An aunt I’m rather close to, recently messaged on our family group that her youngest niece was “throwing away her achievement years” (sic) indulging in two highly condemnable activities. I am her youngest niece, and one of the two things she reckons I am wasting precious time on is being critical of the government. She chose to call it “Modi bashing.”
Honestly, I’m not very sure what “Modi-bashing” means. My aunt, however, made it sound like I had been gripped by a bad habit like I was smoking tobacco or hanging out with naysayers. She might as well have held up a placard saying: “Criticising the BJP Government is Injurious to Health.” She and I have opined differently on multiple occasions.
I have been very vocal about my political opinions, and hence, she is convinced that I am throwing away my “achievement years”. Incidentally, she had been rather proud of me when I had modelled in a pimple-reducing face-pack commercial.
But this aunt isn’t the only person who looks down on me now and makes sure to let me know. On the comments section of one of my Facebook posts, a dear former teacher lamented how “a sweet and talented girl,” who she had known since class 8, had “turned into this.” By which, I’m assuming, she meant the “sweet and talented girl” had grown into an opinionated 23-year-old, with a mind of her own, and a willingness to speak truth to power, and regrettably so.
A few days and a couple of Facebook posts later, the former teacher severed all ties with me, but not before letting me know that she had once thought of me as a daughter and how gravely I had “disappointed” her. The posts in the comments section of which we squabbled had all been condemnatory of the BJP government.
A friend as critical as me, and possibly more informed, recently received a phone call from a family member telling him that a bunch of cousins, uncles and aunts and family friends have begun to detest him. He writes extensively on the NRC, the Citizenship Amendment Bill, refugee rights and India’s foreign policies, among other subjects. His “well-wishers” back home have hence started referring to him, with much disdain, as a “congressi” and a “communist.”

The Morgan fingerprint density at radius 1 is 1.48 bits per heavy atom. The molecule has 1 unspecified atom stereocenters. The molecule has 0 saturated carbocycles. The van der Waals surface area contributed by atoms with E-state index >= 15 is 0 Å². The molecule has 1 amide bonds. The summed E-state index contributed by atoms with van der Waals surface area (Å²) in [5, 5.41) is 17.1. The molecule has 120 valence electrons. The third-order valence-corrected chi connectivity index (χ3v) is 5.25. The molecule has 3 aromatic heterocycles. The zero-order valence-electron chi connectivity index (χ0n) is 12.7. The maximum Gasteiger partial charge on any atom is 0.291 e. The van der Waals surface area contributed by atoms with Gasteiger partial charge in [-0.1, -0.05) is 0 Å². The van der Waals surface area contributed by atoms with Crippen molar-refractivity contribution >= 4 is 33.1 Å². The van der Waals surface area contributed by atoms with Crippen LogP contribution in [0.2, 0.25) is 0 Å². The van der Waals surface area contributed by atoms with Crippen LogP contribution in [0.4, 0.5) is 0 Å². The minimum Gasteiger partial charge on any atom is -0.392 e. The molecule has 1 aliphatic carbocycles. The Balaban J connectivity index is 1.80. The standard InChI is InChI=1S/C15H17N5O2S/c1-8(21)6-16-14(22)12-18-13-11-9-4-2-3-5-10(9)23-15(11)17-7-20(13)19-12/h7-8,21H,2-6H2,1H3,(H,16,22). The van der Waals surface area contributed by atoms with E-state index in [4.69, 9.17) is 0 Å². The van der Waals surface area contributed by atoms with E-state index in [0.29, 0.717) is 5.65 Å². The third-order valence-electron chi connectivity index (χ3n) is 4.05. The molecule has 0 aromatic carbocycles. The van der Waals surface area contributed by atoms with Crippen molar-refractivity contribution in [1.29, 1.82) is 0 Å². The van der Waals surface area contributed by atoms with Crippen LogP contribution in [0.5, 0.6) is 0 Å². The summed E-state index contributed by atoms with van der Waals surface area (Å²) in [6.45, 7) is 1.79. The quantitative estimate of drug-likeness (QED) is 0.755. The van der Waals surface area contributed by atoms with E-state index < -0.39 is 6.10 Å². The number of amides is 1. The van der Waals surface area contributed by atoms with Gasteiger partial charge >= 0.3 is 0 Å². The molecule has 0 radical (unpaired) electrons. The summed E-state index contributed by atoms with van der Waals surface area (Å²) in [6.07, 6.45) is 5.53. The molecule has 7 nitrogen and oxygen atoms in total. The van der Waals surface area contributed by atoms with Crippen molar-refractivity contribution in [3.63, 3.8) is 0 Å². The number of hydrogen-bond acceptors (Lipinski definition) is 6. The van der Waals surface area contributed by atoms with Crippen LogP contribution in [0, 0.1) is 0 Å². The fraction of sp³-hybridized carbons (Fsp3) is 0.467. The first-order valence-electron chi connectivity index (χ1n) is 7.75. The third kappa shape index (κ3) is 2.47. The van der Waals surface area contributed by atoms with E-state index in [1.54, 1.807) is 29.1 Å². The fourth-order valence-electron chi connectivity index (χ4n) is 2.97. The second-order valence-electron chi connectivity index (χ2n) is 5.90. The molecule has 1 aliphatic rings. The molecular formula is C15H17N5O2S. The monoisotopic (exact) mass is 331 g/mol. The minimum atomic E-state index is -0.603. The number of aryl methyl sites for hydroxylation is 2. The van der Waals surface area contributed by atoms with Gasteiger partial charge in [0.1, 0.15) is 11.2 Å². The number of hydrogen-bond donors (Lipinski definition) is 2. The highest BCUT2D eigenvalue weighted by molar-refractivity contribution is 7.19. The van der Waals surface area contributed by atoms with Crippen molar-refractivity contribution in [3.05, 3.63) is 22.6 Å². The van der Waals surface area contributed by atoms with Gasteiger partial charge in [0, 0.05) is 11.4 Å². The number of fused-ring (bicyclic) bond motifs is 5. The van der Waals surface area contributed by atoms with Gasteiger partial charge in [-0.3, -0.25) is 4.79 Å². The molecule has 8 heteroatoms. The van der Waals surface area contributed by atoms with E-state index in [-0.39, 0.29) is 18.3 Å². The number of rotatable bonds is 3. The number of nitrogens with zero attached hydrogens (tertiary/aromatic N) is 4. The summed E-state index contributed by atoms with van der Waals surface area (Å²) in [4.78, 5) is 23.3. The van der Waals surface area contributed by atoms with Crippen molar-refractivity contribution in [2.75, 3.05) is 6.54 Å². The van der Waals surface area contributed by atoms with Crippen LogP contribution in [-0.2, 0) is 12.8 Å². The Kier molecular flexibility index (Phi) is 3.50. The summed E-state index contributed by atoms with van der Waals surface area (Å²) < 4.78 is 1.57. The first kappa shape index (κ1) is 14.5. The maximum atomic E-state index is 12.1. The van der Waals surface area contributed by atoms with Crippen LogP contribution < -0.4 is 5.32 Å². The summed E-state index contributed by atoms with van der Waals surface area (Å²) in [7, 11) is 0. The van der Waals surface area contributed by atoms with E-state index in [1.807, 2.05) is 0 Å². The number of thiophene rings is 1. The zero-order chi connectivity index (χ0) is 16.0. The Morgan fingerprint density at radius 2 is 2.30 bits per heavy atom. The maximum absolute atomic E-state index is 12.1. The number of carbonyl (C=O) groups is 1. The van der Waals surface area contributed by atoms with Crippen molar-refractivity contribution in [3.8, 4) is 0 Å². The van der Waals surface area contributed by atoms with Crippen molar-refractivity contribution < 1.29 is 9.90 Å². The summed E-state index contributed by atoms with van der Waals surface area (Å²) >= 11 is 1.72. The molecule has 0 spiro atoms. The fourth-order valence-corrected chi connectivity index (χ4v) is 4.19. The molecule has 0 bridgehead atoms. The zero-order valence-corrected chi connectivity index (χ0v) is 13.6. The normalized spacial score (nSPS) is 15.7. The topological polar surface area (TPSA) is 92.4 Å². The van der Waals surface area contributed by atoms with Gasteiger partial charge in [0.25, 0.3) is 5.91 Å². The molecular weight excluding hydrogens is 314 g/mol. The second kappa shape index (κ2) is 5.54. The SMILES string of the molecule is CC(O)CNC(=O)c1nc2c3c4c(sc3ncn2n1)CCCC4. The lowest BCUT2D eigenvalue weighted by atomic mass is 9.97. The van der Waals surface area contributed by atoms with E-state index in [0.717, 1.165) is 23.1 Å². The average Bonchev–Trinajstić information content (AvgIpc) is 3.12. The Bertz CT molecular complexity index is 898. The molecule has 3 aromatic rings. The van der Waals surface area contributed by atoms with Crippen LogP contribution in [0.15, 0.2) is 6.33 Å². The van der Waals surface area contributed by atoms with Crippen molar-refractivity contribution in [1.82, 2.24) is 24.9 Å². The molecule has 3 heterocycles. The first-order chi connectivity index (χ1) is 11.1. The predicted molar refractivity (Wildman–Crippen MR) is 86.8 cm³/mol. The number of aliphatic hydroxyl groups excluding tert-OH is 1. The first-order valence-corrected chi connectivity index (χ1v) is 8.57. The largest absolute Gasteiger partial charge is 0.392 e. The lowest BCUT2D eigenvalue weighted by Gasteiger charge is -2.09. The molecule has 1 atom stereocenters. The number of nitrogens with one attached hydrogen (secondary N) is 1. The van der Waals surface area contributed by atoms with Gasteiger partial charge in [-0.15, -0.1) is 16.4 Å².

When we think of an attack on free speech, we normally think of jailed journalists, lynchings, murders and gag orders. With the UP police hunting down journalists on a miffed Yogi Adityanath’s orders, and nationwide raids and attacks on scribes who don’t favour the ruling regime so much, it even makes sense to do so.
But gagging begins at home.
When we don’t conform to the jingoistic and divisive fervour that began to subsume our country in 2014, we dare to go against the people we love. When that happens, we become susceptible to more hate than we are ready for.
It is one thing to be bullied by anonymous or distant trolls, it’s an altogether different ballgame to be trolled by those who matter to us. Donning a garb of concern, the latter is personal, unrelenting and makes you question your life choices and self-worth. And, maybe, that is the intent behind it.
BJP’s army is strong and unfettered. The vicious attacks that may have begun on Twitter, have spilled into our homes and our family-lives. We live among trolls. Fake news takes precedence over facts, and if an informed citizen wishes to counter it, she is blocked by propaganda transmitted through WhatsApp messages or silenced by the shrieks of angry news anchors emanating from our television screens.
Bigotry and the communal disdain that was previously expressed in hushed dinner table conversations, has now been normalised and accepted in regular discourse and even in Parliament. Anyone who doesn’t buy into it is ousted out.
Another friend, back home on vacation, has been arguing with her family on politics and policies to an extent that it is taking a toll on her emotionally and mentally. So yes, perhaps criticising the BJP government is, indeed, injurious to health.
But how often does one see bacteria warning against the plague?
The cause of the problem should maybe back off a bit, before attempting to caution us.